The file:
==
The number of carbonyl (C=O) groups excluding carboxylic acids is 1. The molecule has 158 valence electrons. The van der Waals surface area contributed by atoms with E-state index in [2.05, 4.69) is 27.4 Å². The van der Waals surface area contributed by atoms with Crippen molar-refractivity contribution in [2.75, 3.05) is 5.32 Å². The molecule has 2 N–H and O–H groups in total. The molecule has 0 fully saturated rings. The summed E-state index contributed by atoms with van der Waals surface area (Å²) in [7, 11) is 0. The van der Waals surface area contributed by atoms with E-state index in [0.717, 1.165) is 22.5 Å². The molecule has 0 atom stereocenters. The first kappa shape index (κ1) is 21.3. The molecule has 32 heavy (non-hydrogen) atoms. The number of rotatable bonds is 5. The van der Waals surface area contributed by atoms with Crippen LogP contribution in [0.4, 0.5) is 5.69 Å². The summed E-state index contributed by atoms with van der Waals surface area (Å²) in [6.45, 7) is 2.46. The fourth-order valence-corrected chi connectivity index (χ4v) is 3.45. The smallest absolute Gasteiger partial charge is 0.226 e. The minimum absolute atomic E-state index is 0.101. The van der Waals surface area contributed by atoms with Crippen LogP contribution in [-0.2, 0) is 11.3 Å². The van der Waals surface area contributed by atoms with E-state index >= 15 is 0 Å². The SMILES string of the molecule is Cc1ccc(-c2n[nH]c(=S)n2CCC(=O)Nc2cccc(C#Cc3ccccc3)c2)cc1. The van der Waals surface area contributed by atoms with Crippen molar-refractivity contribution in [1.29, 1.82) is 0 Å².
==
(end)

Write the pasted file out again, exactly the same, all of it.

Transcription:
The number of carbonyl (C=O) groups excluding carboxylic acids is 1. The molecule has 158 valence electrons. The van der Waals surface area contributed by atoms with E-state index in [2.05, 4.69) is 27.4 Å². The van der Waals surface area contributed by atoms with Crippen molar-refractivity contribution in [2.75, 3.05) is 5.32 Å². The molecule has 2 N–H and O–H groups in total. The molecule has 0 fully saturated rings. The summed E-state index contributed by atoms with van der Waals surface area (Å²) in [7, 11) is 0. The van der Waals surface area contributed by atoms with E-state index in [0.717, 1.165) is 22.5 Å². The molecule has 0 atom stereocenters. The first kappa shape index (κ1) is 21.3. The molecule has 32 heavy (non-hydrogen) atoms. The number of rotatable bonds is 5. The van der Waals surface area contributed by atoms with Crippen LogP contribution in [0.4, 0.5) is 5.69 Å². The summed E-state index contributed by atoms with van der Waals surface area (Å²) in [6.45, 7) is 2.46. The fourth-order valence-corrected chi connectivity index (χ4v) is 3.45. The smallest absolute Gasteiger partial charge is 0.226 e. The minimum absolute atomic E-state index is 0.101. The van der Waals surface area contributed by atoms with Crippen LogP contribution in [-0.2, 0) is 11.3 Å². The van der Waals surface area contributed by atoms with E-state index >= 15 is 0 Å². The SMILES string of the molecule is Cc1ccc(-c2n[nH]c(=S)n2CCC(=O)Nc2cccc(C#Cc3ccccc3)c2)cc1. The van der Waals surface area contributed by atoms with Crippen molar-refractivity contribution in [1.29, 1.82) is 0 Å².